Macy’s Unveils Story in 36 Stores

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IMG_1573 A year after buying concept store developer Story, Macy’s unveiled the format today (April 10) across 36 locations in 15 states, including a 7,500-sq.-ft. section in the flagship Herald Square store in New York.

“This [Story] an opportunity to test something in 36 stores before rolling out to scale,” said Macy’s Chief Experience Officer Rachel Shechtman, who founded Story in 2012. “It is not just the transaction and consumer experience.  I think there are a lot of strategic opportunities.”

The Story sections average about 1,500-sq.-ft and contain about 80 vendors (Herald Square has 90) across apparel, handbags, cellphone covers, drinkware, electronics, cosmetics, stationery and other products. Most stores will have Story on the first floor near the cosmetics and footwear departments; the flagship New York location is on the mezzanine level, with some product and signage by the main floor escalators that lead to Story.

The Crayola x Levi’s collection via licensee Haddad Brands (t-shirts, jean jackets, sweatshirts) continues Story’s strategy of “sponsored” collaborations that were at the heart of its  2,000-sq-ft. location in lower Manhattan. In addition to the Levi’s apparel, other Crayola products (markers, paints, construction paper) and licensed items (Royal Sock’s color-in socks) were scattered throughout the department. Estee Lauder’s Mac Cosmetics brand also has a sponsored section for creating eye shadow colors and palettes.

At the New York store, there also is a Crayola-branded area for adult craft classes. Overall, Story has about 300 events planned across the 36 locations, ranging from flower bouquet design with local florists to creating Crayola Mother’s Day cards.

The Story departments use local suppliers.  For example, at the New York location, Brooklyn-based I Made That Bag is producing custom hand and tote bags, while Primary Clothing (which sells largely online) launched its first brick-and-mortar infant/toddler collection. There also is a section with New York-themed products, something that will eventually be replicated to feature cities in other markets, says Story COO Jenny Shechtman.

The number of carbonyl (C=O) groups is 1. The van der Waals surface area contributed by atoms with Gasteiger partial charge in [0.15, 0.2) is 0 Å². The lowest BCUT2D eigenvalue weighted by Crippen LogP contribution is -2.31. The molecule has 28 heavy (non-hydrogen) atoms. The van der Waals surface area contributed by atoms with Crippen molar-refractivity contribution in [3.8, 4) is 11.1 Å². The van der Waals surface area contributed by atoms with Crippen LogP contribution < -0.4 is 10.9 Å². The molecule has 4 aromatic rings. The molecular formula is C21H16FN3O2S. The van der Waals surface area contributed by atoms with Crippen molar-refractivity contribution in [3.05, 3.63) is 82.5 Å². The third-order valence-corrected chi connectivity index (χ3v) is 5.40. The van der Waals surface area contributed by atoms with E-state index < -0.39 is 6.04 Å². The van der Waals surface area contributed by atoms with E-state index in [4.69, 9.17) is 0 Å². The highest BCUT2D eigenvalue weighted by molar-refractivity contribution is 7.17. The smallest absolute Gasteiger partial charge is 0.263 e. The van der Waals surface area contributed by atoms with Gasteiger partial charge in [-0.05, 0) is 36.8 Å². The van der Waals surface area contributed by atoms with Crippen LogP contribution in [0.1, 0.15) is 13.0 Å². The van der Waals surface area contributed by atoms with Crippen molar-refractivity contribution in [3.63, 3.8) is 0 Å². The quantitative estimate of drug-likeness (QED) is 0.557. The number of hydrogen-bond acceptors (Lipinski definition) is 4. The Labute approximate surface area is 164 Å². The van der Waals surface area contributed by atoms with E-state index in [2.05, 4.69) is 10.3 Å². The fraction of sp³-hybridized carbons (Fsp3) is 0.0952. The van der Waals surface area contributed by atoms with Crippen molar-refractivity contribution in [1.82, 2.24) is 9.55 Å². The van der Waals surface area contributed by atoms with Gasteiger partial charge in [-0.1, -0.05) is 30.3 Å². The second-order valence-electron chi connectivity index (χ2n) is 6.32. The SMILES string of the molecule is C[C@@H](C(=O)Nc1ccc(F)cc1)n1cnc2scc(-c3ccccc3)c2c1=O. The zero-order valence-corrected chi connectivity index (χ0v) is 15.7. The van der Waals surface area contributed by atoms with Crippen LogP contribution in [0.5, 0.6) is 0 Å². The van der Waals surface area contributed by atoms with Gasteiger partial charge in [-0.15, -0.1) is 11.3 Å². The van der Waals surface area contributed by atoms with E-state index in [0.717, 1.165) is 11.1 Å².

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Levi’s x Crayola collaboration

“We wanted to attract new partners and have them say ‘Macy’s might be the partner we are looking for when we are operating at scale,” Macy’s CEO Jeff Gennette said at the New York launch today. “We want to take our existing customers and get them into our locations with more frequency and attract new customers at the same time. Story will improve the agility of the company.”

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Story Founder Rachel Shechtman and Macy’s CEO Jeff Gennette

Said Jenny Shechtman: “For us the conversation was… about agility at scale. It is not easy. If you want to open one or two of these, that is not necessarily a testament to how the organization is changing and being nimble. But if you open 36 of these on the same day and update them every three months…. Macy’s has challenged itself to be nimble and work with smaller vendors on tighter time lines.”

Story has its own buying and creative staff, but shares many of the back-office functions with Macy’s including finance and logistics.

The new department will continue Story’s tradition of rotating sponsored collections, such as the ones the company had previously done with Peanuts, Nickelodeon and 20th Century Fox’s The Greatest Showman film. The collections will rotate every 2-3 months vs. 6-8 weeks that was the norm at Story’s standalone space in Manhattan, says Shechtman. The Crayola sponsorship runs through June, when the capsule with Levi’s officially launches chainwide. The turnaround for the sponsored section will be shorter at Macy’s:  3-7 days, against 7-10 days at the Story location in lower Manhattan, says Shechtman. The initial discussions about a Story format inside Macy’s began about eight months ago, and construction was in 4-5 weeks.

“It will be more about creating the moments for each” sponsored collection and “less about square footage” dedicated to each display, says Jenny Shechtman. “For us the conversation was… about agility at scale. It is not easy. If you want to open one or two of these, that is not necessarily a testament to how the organization is changing and being nimble. But if you open 36 of these on the same day and update them every three months…. Macy’s has challenged itself to be nimble and work with smaller vendors on tighter time lines.”

Story has its own buying and creative staff, but shares many of the back-office functions with Macy’s including finance and logistics.

The majority of Story locations at Macy’s will have an 8-10 person staff with a manager, but the Herald Square department has a 25-person staff and four managers. There is little overlap between the brands Macy’s carries in the main store and those found in Story, save for Levi’s and Mac Cosmetics.

The Story departments also will serve as a test bed for new products that could eventually make their way into the main Macy’s store, Shechtman said. Story also may also eventually work with The Market@Macy’s format, which is expected to be in 20 Macy’s stores this year and contains B8ta’s retail-as-a-service platform that allows for setting up store-within-a-store formats featuring new brands and products. Macy’s bought a minority stake in B8ta last year.